5 Reasons Why It's Hard to Film a Turkey Hunt

Turkey Blog with Steve Hickoff

5 Reasons Why It's Hard to Film a Turkey Hunt

Posted 2018-03-26T05:55:00Z

5 Reasons Why It's Hard to Film a Turkey Hunt

Some of you have filmed spring gobbler hunts. Some of you would like to add footage to your YouTube channel and even dream about having your own TV show. Wild turkeys don't care.

Five reasons why it's hard to film a turkey hunt follow . . .

1) Turkeys Don't Wear Watches

That fat and fired-up spring gobbler spitting and drumming just out of range doesn't care you have to drop your kid off at daycare soon. The camera strapped to your head won't see action today.

That's why it's called "turkey time."

2) Turkeys Are Paranoid About Weird, Moving Shapes

To film a turkey hunt you've got to move that camera. It's much like the deal with a shotgun or bow. If the gobbler's wary black eyes are behind a big tree trunk (not to mention the hen or hens with him), you might be okay. If not . . .

Problem is that's not always the case when filming. Turkeys might pop up anywhere and you've got to show it to your audience. Turkeys might see you first, heads juking, studying your setup. It's hard get all the crucial details. That's when the blame game can kick in.

Don't whine about hung-up gobblers, silent birds or poachers as an excuse for your slow day. That bird was sneaking to your setup and camera, but spied you adjusting your expensive equipment at 100 yards well before you anticipated him at 50.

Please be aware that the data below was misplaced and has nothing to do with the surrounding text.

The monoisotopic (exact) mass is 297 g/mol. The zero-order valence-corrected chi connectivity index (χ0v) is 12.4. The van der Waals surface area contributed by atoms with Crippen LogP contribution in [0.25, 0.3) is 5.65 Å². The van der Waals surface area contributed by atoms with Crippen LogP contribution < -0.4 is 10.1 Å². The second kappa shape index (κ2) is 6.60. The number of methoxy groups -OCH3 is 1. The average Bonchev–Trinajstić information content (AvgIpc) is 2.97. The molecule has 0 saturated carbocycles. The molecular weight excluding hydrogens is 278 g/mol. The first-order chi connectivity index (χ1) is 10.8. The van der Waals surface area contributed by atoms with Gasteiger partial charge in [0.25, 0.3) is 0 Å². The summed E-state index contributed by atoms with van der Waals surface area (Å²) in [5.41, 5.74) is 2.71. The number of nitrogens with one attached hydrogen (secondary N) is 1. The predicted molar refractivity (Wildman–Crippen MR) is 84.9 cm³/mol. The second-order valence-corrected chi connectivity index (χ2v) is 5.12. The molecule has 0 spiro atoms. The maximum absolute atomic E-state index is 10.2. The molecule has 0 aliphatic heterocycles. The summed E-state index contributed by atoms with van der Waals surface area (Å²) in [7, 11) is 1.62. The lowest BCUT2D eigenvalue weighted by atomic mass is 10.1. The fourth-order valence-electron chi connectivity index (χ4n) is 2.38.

Game over.

Wild turkeys don't care about your deadline. (John Hafner Outdoors, LLC photo)

3) Turkeys Aren't Deer or Ducks

Deer come to your camera on the ground much of the time, with you up in a treestand, unless you're well-hidden down below in a ground blind.

Ducks swarm from the sky, and with luck you've done your job hiding.

Filming both isn't exactly easy, but wild turkeys hunt the sound of your calling on the ground, and expect to see what they're hearing. If they don't, well more pressing business like survival might call them away.

4) Turkeys Won't Wait for the Signal

If you've done any filming at all, the scenario usually involves a trigger man and a guy filming.

Much like a duck-hunting blind boss, he's the dude who signals "Kill 'em" when he's got the hunt footage he needs.

Sometimes though what he sees isn't what you do. And when you have a shot, he doesn't have the bird in view. This goes back and forth and frustration builds. Been there? Me too.

5) Turkeys Survive Inexperienced Camera Guys

Not to judge, but it takes an experienced turkey hunter to film well. The best of them are.

Ever see those TV shows where there's more talking about spring gobblers than hunt footage? There's a reason for that. Some people working cameras don't know where to look as the bird advances. They miss opportunities.

Birds leave the scene silently. Worse yet, turkeys alarm putt as they walk away. Camera guys get replaced, and sometimes hunters even decide the actual event is better than any coverage.

Some give up filming turkey hunts. "It's right up here in my head," they grin.

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Editor's note: This turkey blog post was first published Jan. 2, 2016.